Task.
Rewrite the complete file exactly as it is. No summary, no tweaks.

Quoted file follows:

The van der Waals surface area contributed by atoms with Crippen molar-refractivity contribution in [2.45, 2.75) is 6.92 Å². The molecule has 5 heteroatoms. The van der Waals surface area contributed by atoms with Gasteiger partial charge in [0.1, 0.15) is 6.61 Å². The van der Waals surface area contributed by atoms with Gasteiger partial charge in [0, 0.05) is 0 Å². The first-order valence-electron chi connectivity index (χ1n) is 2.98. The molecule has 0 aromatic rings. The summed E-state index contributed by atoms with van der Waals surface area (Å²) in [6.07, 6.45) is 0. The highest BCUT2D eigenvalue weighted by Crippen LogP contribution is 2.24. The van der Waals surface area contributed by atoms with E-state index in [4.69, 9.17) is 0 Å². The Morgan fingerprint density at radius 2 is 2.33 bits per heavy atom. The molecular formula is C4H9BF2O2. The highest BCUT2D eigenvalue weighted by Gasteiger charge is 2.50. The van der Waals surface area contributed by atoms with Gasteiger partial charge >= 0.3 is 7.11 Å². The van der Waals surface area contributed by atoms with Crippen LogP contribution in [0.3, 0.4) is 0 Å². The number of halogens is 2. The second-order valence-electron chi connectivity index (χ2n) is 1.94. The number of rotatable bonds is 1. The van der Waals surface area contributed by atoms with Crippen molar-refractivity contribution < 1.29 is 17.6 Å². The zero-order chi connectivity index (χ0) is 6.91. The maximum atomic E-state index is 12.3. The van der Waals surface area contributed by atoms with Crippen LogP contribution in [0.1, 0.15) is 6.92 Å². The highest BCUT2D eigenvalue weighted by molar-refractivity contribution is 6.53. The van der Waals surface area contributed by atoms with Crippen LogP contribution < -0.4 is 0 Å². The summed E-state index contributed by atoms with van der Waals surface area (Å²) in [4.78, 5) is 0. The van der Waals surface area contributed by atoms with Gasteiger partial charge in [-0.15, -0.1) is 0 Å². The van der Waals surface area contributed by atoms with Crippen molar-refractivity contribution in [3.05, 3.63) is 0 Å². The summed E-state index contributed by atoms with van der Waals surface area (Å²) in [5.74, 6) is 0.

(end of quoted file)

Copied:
The van der Waals surface area contributed by atoms with Crippen molar-refractivity contribution in [2.45, 2.75) is 6.92 Å². The molecule has 5 heteroatoms. The van der Waals surface area contributed by atoms with Gasteiger partial charge in [0.1, 0.15) is 6.61 Å². The van der Waals surface area contributed by atoms with Gasteiger partial charge in [0, 0.05) is 0 Å². The first-order valence-electron chi connectivity index (χ1n) is 2.98. The molecule has 0 aromatic rings. The summed E-state index contributed by atoms with van der Waals surface area (Å²) in [6.07, 6.45) is 0. The highest BCUT2D eigenvalue weighted by Crippen LogP contribution is 2.24. The van der Waals surface area contributed by atoms with E-state index in [4.69, 9.17) is 0 Å². The Morgan fingerprint density at radius 2 is 2.33 bits per heavy atom. The molecular formula is C4H9BF2O2. The highest BCUT2D eigenvalue weighted by Gasteiger charge is 2.50. The van der Waals surface area contributed by atoms with Gasteiger partial charge >= 0.3 is 7.11 Å². The van der Waals surface area contributed by atoms with Crippen LogP contribution in [0.3, 0.4) is 0 Å². The number of halogens is 2. The second-order valence-electron chi connectivity index (χ2n) is 1.94. The number of rotatable bonds is 1. The van der Waals surface area contributed by atoms with Crippen molar-refractivity contribution < 1.29 is 17.6 Å². The zero-order chi connectivity index (χ0) is 6.91. The maximum atomic E-state index is 12.3. The van der Waals surface area contributed by atoms with Crippen LogP contribution in [0.1, 0.15) is 6.92 Å². The highest BCUT2D eigenvalue weighted by molar-refractivity contribution is 6.53. The van der Waals surface area contributed by atoms with Crippen LogP contribution < -0.4 is 0 Å². The summed E-state index contributed by atoms with van der Waals surface area (Å²) in [4.78, 5) is 0. The van der Waals surface area contributed by atoms with Gasteiger partial charge in [-0.15, -0.1) is 0 Å². The van der Waals surface area contributed by atoms with Crippen molar-refractivity contribution in [3.05, 3.63) is 0 Å². The summed E-state index contributed by atoms with van der Waals surface area (Å²) in [5.74, 6) is 0.